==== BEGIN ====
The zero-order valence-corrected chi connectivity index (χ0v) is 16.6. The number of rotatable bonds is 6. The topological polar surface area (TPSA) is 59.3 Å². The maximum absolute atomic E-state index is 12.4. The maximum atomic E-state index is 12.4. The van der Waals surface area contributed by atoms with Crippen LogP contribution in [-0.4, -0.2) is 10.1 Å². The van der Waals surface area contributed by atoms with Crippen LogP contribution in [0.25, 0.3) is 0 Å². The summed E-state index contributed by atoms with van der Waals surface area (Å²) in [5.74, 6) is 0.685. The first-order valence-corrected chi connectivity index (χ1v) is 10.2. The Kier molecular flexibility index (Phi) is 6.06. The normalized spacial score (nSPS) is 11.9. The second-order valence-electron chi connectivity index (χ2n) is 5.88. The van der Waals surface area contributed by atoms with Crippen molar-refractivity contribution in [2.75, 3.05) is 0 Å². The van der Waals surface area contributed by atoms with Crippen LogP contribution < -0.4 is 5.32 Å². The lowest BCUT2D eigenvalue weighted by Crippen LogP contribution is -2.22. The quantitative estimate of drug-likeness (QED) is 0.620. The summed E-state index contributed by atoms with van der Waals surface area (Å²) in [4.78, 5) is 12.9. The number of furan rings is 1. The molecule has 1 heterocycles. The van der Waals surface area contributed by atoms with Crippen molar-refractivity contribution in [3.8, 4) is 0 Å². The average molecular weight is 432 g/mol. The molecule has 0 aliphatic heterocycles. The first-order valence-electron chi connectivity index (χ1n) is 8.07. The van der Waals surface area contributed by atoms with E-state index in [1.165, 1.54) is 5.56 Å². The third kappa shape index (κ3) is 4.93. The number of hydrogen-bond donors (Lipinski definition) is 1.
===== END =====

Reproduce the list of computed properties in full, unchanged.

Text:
The zero-order valence-corrected chi connectivity index (χ0v) is 16.6. The number of rotatable bonds is 6. The topological polar surface area (TPSA) is 59.3 Å². The maximum absolute atomic E-state index is 12.4. The maximum atomic E-state index is 12.4. The van der Waals surface area contributed by atoms with Crippen LogP contribution in [-0.4, -0.2) is 10.1 Å². The van der Waals surface area contributed by atoms with Crippen LogP contribution in [0.25, 0.3) is 0 Å². The summed E-state index contributed by atoms with van der Waals surface area (Å²) in [5.74, 6) is 0.685. The first-order valence-corrected chi connectivity index (χ1v) is 10.2. The Kier molecular flexibility index (Phi) is 6.06. The normalized spacial score (nSPS) is 11.9. The second-order valence-electron chi connectivity index (χ2n) is 5.88. The van der Waals surface area contributed by atoms with Crippen molar-refractivity contribution in [2.75, 3.05) is 0 Å². The van der Waals surface area contributed by atoms with Crippen LogP contribution < -0.4 is 5.32 Å². The lowest BCUT2D eigenvalue weighted by Crippen LogP contribution is -2.22. The quantitative estimate of drug-likeness (QED) is 0.620. The summed E-state index contributed by atoms with van der Waals surface area (Å²) in [4.78, 5) is 12.9. The number of furan rings is 1. The molecule has 1 heterocycles. The van der Waals surface area contributed by atoms with Crippen molar-refractivity contribution in [3.8, 4) is 0 Å². The average molecular weight is 432 g/mol. The molecule has 0 aliphatic heterocycles. The first-order valence-electron chi connectivity index (χ1n) is 8.07. The van der Waals surface area contributed by atoms with E-state index in [1.165, 1.54) is 5.56 Å². The third kappa shape index (κ3) is 4.93. The number of hydrogen-bond donors (Lipinski definition) is 1.